Hollywood power couple Ashton Kutcher and Mila Kunis have found themselves in hot water after it has come to light that they sent letters of support for a colleague who was convicted of rape.
And actor Kutcher has come under fire even more this week as a 20-year-old video resurfaces in which he makes inappropriate comments about actress Hilary Duff, then aged 15.
Morals aside, it brings into question—particularly in this new age of social media—what options are available to an employer should historical inappropriate material surfaces on the internet about one of their employees?
Thea Watson, Chief International Growth Officer at BrightHR, says:
“Nothing is private in this day and age, and something you did years and years ago is at risk of coming back to bite you. But while footage of you doing the Macarena after a few too many tipples isn’t likely to ruffle an employer’s feathers, something that toes the line into illegality will.
“It is within an employer's rights to protect their reputation from any negative impact caused by their employees' actions. That can include social media posts, and even historic ones, as case law has shown. But as with all HR issues, employers must always manage incidents fairly and reasonably, otherwise they risk claims of unfair dismissal being raised.
“Employers should manage such incidents on a case-by-case basis. If there is no link to the workplace, there might be limited scope for taking action against the employee. However, where there is a direct link to the company, disciplinary action from employers may be appropriate. It’s best to set a policy on the use of social media and communicate this clearly with employees, so they know the exact standards expected of them.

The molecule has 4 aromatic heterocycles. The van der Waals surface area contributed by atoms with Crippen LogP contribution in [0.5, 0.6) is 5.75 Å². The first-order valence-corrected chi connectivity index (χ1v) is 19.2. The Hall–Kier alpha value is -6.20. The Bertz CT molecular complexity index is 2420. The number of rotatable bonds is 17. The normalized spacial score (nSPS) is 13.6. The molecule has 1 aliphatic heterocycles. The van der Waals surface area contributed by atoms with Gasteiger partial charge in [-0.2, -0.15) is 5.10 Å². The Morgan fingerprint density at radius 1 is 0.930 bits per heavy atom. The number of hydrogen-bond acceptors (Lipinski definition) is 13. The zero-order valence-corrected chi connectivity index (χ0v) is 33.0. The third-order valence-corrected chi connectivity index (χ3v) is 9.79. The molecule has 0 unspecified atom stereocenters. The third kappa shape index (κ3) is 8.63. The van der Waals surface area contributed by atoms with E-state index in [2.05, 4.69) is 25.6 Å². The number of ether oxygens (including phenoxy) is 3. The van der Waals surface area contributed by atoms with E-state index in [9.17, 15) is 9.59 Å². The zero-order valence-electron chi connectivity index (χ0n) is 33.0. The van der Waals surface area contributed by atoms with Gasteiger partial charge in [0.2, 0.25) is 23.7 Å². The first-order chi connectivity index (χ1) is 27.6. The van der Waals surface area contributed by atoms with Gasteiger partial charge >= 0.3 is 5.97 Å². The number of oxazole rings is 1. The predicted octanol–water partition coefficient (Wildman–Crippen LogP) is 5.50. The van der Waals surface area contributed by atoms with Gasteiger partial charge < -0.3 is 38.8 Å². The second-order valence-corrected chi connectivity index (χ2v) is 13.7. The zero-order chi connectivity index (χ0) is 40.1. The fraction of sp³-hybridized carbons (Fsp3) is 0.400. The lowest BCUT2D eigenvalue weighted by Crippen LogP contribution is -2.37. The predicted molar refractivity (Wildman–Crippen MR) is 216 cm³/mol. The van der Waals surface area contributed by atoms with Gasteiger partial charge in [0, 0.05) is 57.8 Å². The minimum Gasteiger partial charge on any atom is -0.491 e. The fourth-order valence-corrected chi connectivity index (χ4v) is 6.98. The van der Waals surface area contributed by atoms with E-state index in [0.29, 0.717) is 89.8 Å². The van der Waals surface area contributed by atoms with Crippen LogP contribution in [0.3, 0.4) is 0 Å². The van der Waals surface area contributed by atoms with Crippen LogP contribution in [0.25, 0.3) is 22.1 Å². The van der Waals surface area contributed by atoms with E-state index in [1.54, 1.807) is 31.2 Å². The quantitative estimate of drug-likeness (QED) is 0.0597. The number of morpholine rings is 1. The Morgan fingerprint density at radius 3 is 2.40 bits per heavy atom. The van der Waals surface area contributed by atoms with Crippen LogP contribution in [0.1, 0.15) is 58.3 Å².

“Should such a policy then be breached, the employer has reasonable grounds to investigate and discipline the individual. If there is not a set policy in place, employees may still face consequences for putting the organisation into disrepute. This is particularly relevant if the video reflects badly on the organisation, or suggests they condone inappropriate behaviours. Should the business subsequently lose any key clients, customers or funding, there may be grounds to treat the incident as gross misconduct. However, the outcome will very much depend on the individual facts of the case.
“Evidently, the more shares a video gets, the more widespread the damage may be to the organisation’s reputation. However, setting a baseline figure for what triggers an inappropriate video to become actionable creates difficulties for employers. It’s best for situations to be managed consistently, meaning the same action is taken against an employee with 10 likes/shares on their video as it taken with 10,000 likes/shares.
“It’s important to consider all facts of the case and look at the situation as a whole before deciding the best course of action to take.”